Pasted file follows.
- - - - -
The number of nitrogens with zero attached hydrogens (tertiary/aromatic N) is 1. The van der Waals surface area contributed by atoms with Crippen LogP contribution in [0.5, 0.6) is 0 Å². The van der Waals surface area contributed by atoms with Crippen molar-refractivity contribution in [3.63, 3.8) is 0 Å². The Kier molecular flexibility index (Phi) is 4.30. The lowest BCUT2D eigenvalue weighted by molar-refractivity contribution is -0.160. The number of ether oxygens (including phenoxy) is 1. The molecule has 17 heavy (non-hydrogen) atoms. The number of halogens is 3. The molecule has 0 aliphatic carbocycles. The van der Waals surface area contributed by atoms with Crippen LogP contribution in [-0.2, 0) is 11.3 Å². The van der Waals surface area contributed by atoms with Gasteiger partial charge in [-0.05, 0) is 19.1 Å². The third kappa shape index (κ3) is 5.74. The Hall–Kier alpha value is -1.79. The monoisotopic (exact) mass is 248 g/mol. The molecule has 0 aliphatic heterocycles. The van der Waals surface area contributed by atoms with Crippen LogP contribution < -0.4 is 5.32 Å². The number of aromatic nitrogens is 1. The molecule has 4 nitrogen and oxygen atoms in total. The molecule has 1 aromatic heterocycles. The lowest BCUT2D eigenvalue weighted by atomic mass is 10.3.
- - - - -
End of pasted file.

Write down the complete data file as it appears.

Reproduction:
The number of nitrogens with zero attached hydrogens (tertiary/aromatic N) is 1. The van der Waals surface area contributed by atoms with Crippen LogP contribution in [0.5, 0.6) is 0 Å². The van der Waals surface area contributed by atoms with Crippen molar-refractivity contribution in [3.63, 3.8) is 0 Å². The Kier molecular flexibility index (Phi) is 4.30. The lowest BCUT2D eigenvalue weighted by molar-refractivity contribution is -0.160. The number of ether oxygens (including phenoxy) is 1. The molecule has 17 heavy (non-hydrogen) atoms. The number of halogens is 3. The molecule has 0 aliphatic carbocycles. The van der Waals surface area contributed by atoms with Crippen LogP contribution in [-0.2, 0) is 11.3 Å². The van der Waals surface area contributed by atoms with Gasteiger partial charge in [-0.05, 0) is 19.1 Å². The third kappa shape index (κ3) is 5.74. The Hall–Kier alpha value is -1.79. The monoisotopic (exact) mass is 248 g/mol. The molecule has 0 aliphatic heterocycles. The van der Waals surface area contributed by atoms with Crippen LogP contribution < -0.4 is 5.32 Å². The number of aromatic nitrogens is 1. The molecule has 4 nitrogen and oxygen atoms in total. The molecule has 1 aromatic heterocycles. The lowest BCUT2D eigenvalue weighted by atomic mass is 10.3.